To make not one but several films about the quest for enlightenment suggests an obsession with the holy, yet no director’s taste was as gaudy and blasphemous as that of Chilean Alejandro Jodorowsky. For 1973’s “The Holy Mountain,” Jodorowsky supplied his actors with psilocybin mushrooms and asked them to spend three months training in Sufism, yoga and Zen meditation under the guidance of Chilean spiritual master Oscar Ichazo.
The results of the actors’ conditioning are as confused as a psychedelic head-trip. But it’s the confusion that makes “The Holy Mountain” a pleasure to watch. A man who represents the tarot card The Fool has just woken after a fall from a cliff, and wanders into a nearby city. The locals take advantage of his uncanny resemblance to Christ and use his body to cast lifelike wax models of the crucifix and sell them for profit. Disgusted by the false icons he has helped to create, the man looks to an alchemist to learn how he can transform himself into gold.
Jodorowsky dumbfounds with visual peculiarities up to this point. A lifelong seeker of enlightenment, he tripped acid throughout the film’s production (apparently at Ichazo’s request) and it shows. Although surrealism adds little direction to the narrative, the film stumbles into it willingly: birds flying from the bullet wounds of the dead, and a cast of frogs and chameleons reenacting conquistador Hernan Cortes’s bloody conquest of Mexico.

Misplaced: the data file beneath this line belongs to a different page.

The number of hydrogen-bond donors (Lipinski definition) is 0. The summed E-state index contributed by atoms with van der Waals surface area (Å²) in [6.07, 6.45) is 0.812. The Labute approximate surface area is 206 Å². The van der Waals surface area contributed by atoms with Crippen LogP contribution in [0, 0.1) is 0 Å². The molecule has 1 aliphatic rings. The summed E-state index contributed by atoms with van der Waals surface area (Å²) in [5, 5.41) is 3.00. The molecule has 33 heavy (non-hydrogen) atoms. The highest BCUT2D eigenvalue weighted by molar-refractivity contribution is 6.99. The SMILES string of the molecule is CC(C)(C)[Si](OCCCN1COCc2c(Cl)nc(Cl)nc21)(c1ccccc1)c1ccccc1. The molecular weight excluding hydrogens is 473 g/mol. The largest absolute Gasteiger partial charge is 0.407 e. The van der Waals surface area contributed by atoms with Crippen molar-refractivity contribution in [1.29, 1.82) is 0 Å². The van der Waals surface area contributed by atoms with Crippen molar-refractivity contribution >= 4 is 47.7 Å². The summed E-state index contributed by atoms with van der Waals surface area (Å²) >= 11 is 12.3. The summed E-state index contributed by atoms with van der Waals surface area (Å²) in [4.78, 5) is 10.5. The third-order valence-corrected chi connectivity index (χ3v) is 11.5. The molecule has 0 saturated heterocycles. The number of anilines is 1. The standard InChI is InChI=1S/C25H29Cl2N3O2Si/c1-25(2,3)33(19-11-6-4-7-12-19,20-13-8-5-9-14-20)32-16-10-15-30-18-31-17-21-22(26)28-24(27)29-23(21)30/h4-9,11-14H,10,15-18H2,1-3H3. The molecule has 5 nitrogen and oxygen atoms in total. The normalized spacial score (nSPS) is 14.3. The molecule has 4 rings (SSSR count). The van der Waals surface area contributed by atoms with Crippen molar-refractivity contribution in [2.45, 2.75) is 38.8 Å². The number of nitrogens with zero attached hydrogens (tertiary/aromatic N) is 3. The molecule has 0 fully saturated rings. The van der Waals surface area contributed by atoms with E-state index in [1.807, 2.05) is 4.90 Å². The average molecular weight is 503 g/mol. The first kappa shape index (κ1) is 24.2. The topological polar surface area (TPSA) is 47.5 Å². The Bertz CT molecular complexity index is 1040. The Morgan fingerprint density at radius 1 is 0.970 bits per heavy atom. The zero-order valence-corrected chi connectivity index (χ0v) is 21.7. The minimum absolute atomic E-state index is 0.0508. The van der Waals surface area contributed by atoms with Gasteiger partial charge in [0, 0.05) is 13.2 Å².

Stylistically, the film is violent and profane, but so are the religious materialism and colonization it criticizes. Later, when the alchemist introduces the man to seven powerful but misguided people (weapons and cosmetics manufacturers, a police chief, a millionaire art dealer), the need for such wild imagery is indisputable. Excessive costumes and sets reflect the excesses associated with each of the seven. Their gluttony inspires the alchemist to ask them to burn their money and follow him in the ritual of death and rebirth. The alchemist, the Tarot man, and the seven sinners journey to a mountain peak with hopes of becoming divine.
Despite its flamboyance, “The Holy Mountain” ending is as conscious of artifice as the last few moments of Ingmar Bergman’s “Persona.” In both cases, the cameras pan back to reveal the crew. For “Persona,” the shot expressed the maker’s inability to separate him or herself from the work; for Jodorowsky, it’s a way of begging the world to stop living within the construct of art and, instead, start living.